Last Updated: 17 June 2002
Grain Harvest In Canada
Blind Family In Canada
Some of Rose, nee Blind, Schweikert's family migrated to Canada. In this photograph are Blind family members working a grain field in Canada.
HARVESTING - FROM HORSES TO TRACTOR
by Lloyd Friedrick
|In 1946 on our Saskatchewan prairie farm, it was an almost perfect
growing season with lots of rain and sunshine. Although there had been a
McCormick Deering 15/30 tractor on our farm for quite a few years, Dad still
did most of the field work with his team of horses. But this year would be
very different. He had bought a new Massey Harris 101 Sr. rubber tired tractor
in late spring. My older brothers did some of the summer-fallowing with it,
but Dad just stood back and watched this from the farmyard. He wasn't quite
convinced that this was the course to follow. The old grain binder was worn
out and a dealer and my brothers convinced Dad that he should replace it
with a John Deere 10 foot PTO [Power Take Off] driven model. He had purchased
the binder un-assembled to save a few precious dollars. We all worked to
assemble the binder. There was great excitement on our part, however Dad
was be-wildered when he noted that there was no large "Bull wheel". We did
a few test drives with it in the pasture and before long we had figured out
how it should be operated. Harvest prospects looked good because of the heavy
crop that was ripening and we decided that the crop was ready to be
Gordon was almost 20 and beginning to take "charge" as the oldest son in a typical farm family. I was 14 and all insisted that I could drive the tractor, as this would enable Gordon to do the stooking. I was reluctant because this would mean I would have to miss a couple of weeks of school, which I really liked.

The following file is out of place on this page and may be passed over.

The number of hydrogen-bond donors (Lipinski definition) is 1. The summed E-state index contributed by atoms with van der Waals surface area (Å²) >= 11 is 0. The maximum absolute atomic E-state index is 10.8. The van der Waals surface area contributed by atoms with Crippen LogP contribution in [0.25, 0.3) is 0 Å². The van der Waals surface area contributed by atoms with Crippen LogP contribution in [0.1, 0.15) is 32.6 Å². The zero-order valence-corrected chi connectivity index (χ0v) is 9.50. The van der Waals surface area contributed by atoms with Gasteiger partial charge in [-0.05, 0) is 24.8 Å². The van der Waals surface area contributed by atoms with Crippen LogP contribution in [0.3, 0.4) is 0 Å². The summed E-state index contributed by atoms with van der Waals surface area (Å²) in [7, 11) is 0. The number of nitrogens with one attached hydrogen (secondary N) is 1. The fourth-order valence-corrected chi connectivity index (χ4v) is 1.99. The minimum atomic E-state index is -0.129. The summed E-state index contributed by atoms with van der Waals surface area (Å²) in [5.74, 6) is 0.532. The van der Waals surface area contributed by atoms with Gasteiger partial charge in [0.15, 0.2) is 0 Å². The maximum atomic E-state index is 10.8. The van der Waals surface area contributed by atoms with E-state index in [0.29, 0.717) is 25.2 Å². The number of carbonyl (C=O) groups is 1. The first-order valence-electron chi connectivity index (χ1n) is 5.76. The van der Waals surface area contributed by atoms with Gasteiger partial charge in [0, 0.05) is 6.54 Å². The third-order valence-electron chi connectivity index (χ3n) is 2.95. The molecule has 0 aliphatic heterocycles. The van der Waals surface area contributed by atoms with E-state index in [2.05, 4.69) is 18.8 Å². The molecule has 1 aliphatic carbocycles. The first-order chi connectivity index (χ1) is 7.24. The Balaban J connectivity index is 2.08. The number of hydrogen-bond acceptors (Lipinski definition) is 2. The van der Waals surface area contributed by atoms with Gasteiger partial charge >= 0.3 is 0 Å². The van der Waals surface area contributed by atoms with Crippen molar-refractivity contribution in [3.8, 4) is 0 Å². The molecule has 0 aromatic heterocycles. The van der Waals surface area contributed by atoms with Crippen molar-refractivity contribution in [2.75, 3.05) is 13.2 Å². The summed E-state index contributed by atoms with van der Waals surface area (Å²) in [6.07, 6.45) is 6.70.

Gordon had given me lessons on how to set the PTO speed with the throttle and to match it with the forward speed by selecting the proper gear. Dad watched and listened to this but he didn't seem to understand all of the new procedures due to the function of the PTO. Horses and the "Bull Wheel" were fairly constant so he did not conceive that this year the whole crop cutting process would be different.
Okay! We were now ready to go. Did I hear the word "Giddyup" from Dad? Gordon sat on the fender for a "round" and then jumped off to get on with the stooking. It was a field of about 60 acres so a "round" took quite a while. Dad realized that all he had to do was to dump the sheaves in regular rows and occasionally change the table and reel heights. He expected me to stop at the end of each round but soon realized that there was no need to rest horses.
Dinnertime arrives. It still is breakfast, dinner and supper on a farm. The former routine was to un- hitch the horses; take them to the water trough and barn for water and feed. Mum would have a dinner of meat, potatoes and gravy and then Dad would have a short "nap" on the day couch while the horses digested their feed.
But this year, we un-hitch the tractor and drive to the farmhouse to eat. After dinner, Dad moves to the couch, but I am anxious to get this job done so I could get back to school. I say," Let's go, Dad, the tractor doesn't need a rest!" The afternoon passes quickly even though Dad occasionally calls a halt to "check things". He just cannot accept this new routine.
It is about six o'clock. Lots of daylight remains. Dad calls to me "Time to quit, Lloyd". "Oh no, we can go until dark", I reply. That evening, I mention to Mum that she could make a school lunch for us to-morrow so that we could work straight through the day. Un-hitching the tractor and driving to the farmhouse to eat seemed like a big waste of time to me. After all, disconnecting the PTO and dropping the drawbar to the ground was a tough job. Mum made a real nice lunch; I remember that she even put two Bartlett pears in mine. I usually got only one in my school lunch but I guess she felt that I was now doing real work.
The next day goes well. We eat our lunch "on the go". We cut a lot of wheat. Although my brother falls behind with the stooking, there are no real problems.